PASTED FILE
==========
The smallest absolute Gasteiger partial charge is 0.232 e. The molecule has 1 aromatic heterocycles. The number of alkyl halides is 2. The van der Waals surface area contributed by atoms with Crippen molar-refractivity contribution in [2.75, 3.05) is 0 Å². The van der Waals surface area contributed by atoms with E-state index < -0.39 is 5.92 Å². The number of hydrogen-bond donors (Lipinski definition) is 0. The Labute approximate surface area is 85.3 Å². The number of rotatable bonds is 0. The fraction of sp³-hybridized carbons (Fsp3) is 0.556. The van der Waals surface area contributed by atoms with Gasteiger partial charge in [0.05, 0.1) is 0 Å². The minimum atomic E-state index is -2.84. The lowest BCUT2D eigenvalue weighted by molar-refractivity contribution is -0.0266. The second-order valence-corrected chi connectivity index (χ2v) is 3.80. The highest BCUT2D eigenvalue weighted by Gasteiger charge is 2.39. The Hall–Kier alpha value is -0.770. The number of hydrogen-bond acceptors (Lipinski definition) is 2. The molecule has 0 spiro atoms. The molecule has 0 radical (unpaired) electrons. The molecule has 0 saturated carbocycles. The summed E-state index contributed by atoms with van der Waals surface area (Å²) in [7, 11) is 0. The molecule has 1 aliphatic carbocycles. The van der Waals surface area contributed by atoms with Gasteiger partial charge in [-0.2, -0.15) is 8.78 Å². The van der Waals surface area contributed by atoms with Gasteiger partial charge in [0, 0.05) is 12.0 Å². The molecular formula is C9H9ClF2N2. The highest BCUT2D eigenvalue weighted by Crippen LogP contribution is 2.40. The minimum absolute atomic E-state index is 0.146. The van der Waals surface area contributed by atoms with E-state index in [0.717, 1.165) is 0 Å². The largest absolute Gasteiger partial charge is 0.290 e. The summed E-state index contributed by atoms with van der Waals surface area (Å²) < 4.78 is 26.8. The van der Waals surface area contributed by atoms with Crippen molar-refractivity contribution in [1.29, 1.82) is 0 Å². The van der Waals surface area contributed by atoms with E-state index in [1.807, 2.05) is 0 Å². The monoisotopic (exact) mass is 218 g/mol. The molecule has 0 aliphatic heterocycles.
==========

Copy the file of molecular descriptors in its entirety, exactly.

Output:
The smallest absolute Gasteiger partial charge is 0.232 e. The molecule has 1 aromatic heterocycles. The number of alkyl halides is 2. The van der Waals surface area contributed by atoms with Crippen molar-refractivity contribution in [2.75, 3.05) is 0 Å². The van der Waals surface area contributed by atoms with E-state index < -0.39 is 5.92 Å². The number of hydrogen-bond donors (Lipinski definition) is 0. The Labute approximate surface area is 85.3 Å². The number of rotatable bonds is 0. The fraction of sp³-hybridized carbons (Fsp3) is 0.556. The van der Waals surface area contributed by atoms with Gasteiger partial charge in [0.05, 0.1) is 0 Å². The minimum atomic E-state index is -2.84. The lowest BCUT2D eigenvalue weighted by molar-refractivity contribution is -0.0266. The second-order valence-corrected chi connectivity index (χ2v) is 3.80. The highest BCUT2D eigenvalue weighted by Gasteiger charge is 2.39. The Hall–Kier alpha value is -0.770. The number of hydrogen-bond acceptors (Lipinski definition) is 2. The molecule has 0 spiro atoms. The molecule has 0 radical (unpaired) electrons. The molecule has 0 saturated carbocycles. The summed E-state index contributed by atoms with van der Waals surface area (Å²) in [7, 11) is 0. The molecule has 1 aliphatic carbocycles. The van der Waals surface area contributed by atoms with Gasteiger partial charge in [-0.2, -0.15) is 8.78 Å². The van der Waals surface area contributed by atoms with Gasteiger partial charge in [0, 0.05) is 12.0 Å². The molecular formula is C9H9ClF2N2. The highest BCUT2D eigenvalue weighted by Crippen LogP contribution is 2.40. The minimum absolute atomic E-state index is 0.146. The van der Waals surface area contributed by atoms with E-state index in [0.717, 1.165) is 0 Å². The largest absolute Gasteiger partial charge is 0.290 e. The summed E-state index contributed by atoms with van der Waals surface area (Å²) < 4.78 is 26.8. The van der Waals surface area contributed by atoms with Crippen molar-refractivity contribution in [1.29, 1.82) is 0 Å². The van der Waals surface area contributed by atoms with E-state index in [1.807, 2.05) is 0 Å². The monoisotopic (exact) mass is 218 g/mol. The molecule has 0 aliphatic heterocycles.